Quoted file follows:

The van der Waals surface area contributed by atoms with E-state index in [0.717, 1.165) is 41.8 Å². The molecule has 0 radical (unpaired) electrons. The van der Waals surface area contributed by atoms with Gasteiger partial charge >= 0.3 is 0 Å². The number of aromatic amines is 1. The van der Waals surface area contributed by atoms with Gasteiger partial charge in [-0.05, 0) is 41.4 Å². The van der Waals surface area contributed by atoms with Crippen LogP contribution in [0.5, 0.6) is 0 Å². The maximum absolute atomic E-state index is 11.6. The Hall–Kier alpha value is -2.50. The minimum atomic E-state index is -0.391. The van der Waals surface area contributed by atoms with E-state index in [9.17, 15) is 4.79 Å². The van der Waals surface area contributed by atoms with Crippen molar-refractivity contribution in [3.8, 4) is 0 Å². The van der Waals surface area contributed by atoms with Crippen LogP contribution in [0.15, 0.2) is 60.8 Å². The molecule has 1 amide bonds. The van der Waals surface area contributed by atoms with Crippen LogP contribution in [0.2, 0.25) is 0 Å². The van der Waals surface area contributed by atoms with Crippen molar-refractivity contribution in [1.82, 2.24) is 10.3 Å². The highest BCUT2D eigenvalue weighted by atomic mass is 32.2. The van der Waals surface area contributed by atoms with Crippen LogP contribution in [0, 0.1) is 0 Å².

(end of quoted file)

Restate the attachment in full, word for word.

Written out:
The van der Waals surface area contributed by atoms with E-state index in [0.717, 1.165) is 41.8 Å². The molecule has 0 radical (unpaired) electrons. The van der Waals surface area contributed by atoms with Gasteiger partial charge >= 0.3 is 0 Å². The number of aromatic amines is 1. The van der Waals surface area contributed by atoms with Gasteiger partial charge in [-0.05, 0) is 41.4 Å². The van der Waals surface area contributed by atoms with Crippen LogP contribution in [0.5, 0.6) is 0 Å². The maximum absolute atomic E-state index is 11.6. The Hall–Kier alpha value is -2.50. The minimum atomic E-state index is -0.391. The van der Waals surface area contributed by atoms with E-state index in [9.17, 15) is 4.79 Å². The van der Waals surface area contributed by atoms with Crippen molar-refractivity contribution in [3.8, 4) is 0 Å². The van der Waals surface area contributed by atoms with Crippen LogP contribution in [0.15, 0.2) is 60.8 Å². The molecule has 1 amide bonds. The van der Waals surface area contributed by atoms with Crippen LogP contribution in [0.2, 0.25) is 0 Å². The van der Waals surface area contributed by atoms with Crippen molar-refractivity contribution in [1.82, 2.24) is 10.3 Å². The highest BCUT2D eigenvalue weighted by atomic mass is 32.2. The van der Waals surface area contributed by atoms with Crippen LogP contribution in [0, 0.1) is 0 Å².